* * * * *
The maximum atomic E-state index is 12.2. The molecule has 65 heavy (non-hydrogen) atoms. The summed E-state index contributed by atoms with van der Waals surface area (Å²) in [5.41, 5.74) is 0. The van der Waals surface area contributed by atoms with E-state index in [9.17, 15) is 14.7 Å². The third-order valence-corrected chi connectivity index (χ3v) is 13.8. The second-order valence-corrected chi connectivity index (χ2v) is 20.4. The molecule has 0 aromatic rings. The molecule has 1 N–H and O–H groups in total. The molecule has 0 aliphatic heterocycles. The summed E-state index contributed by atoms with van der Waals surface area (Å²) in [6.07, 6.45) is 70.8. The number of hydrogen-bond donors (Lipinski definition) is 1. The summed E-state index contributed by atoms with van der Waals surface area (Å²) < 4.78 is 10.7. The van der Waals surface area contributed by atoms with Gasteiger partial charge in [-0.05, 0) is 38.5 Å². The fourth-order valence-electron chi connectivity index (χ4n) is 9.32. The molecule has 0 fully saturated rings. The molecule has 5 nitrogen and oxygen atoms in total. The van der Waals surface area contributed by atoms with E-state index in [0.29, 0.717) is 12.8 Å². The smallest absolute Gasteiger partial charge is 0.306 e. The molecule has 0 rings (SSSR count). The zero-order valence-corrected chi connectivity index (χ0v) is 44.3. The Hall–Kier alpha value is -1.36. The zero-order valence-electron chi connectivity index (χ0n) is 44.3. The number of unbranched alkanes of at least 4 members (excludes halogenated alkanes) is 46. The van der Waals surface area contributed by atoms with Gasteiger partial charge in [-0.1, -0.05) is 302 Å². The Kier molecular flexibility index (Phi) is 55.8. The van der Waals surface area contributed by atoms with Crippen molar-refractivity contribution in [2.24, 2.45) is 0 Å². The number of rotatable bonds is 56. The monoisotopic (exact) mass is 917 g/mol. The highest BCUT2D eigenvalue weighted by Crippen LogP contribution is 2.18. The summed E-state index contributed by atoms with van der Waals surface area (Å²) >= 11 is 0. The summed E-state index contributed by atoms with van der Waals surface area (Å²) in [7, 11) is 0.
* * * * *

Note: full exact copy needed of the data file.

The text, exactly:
The maximum atomic E-state index is 12.2. The molecule has 65 heavy (non-hydrogen) atoms. The summed E-state index contributed by atoms with van der Waals surface area (Å²) in [5.41, 5.74) is 0. The van der Waals surface area contributed by atoms with E-state index in [9.17, 15) is 14.7 Å². The third-order valence-corrected chi connectivity index (χ3v) is 13.8. The second-order valence-corrected chi connectivity index (χ2v) is 20.4. The molecule has 0 aromatic rings. The molecule has 1 N–H and O–H groups in total. The molecule has 0 aliphatic heterocycles. The summed E-state index contributed by atoms with van der Waals surface area (Å²) in [6.07, 6.45) is 70.8. The number of hydrogen-bond donors (Lipinski definition) is 1. The summed E-state index contributed by atoms with van der Waals surface area (Å²) < 4.78 is 10.7. The van der Waals surface area contributed by atoms with Gasteiger partial charge in [-0.05, 0) is 38.5 Å². The fourth-order valence-electron chi connectivity index (χ4n) is 9.32. The molecule has 0 fully saturated rings. The molecule has 5 nitrogen and oxygen atoms in total. The van der Waals surface area contributed by atoms with E-state index in [0.29, 0.717) is 12.8 Å². The smallest absolute Gasteiger partial charge is 0.306 e. The molecule has 0 rings (SSSR count). The zero-order valence-corrected chi connectivity index (χ0v) is 44.3. The Hall–Kier alpha value is -1.36. The zero-order valence-electron chi connectivity index (χ0n) is 44.3. The number of unbranched alkanes of at least 4 members (excludes halogenated alkanes) is 46. The van der Waals surface area contributed by atoms with Gasteiger partial charge in [-0.1, -0.05) is 302 Å². The Kier molecular flexibility index (Phi) is 55.8. The van der Waals surface area contributed by atoms with Crippen molar-refractivity contribution in [2.24, 2.45) is 0 Å². The number of rotatable bonds is 56. The monoisotopic (exact) mass is 917 g/mol. The highest BCUT2D eigenvalue weighted by Crippen LogP contribution is 2.18. The summed E-state index contributed by atoms with van der Waals surface area (Å²) >= 11 is 0. The summed E-state index contributed by atoms with van der Waals surface area (Å²) in [7, 11) is 0.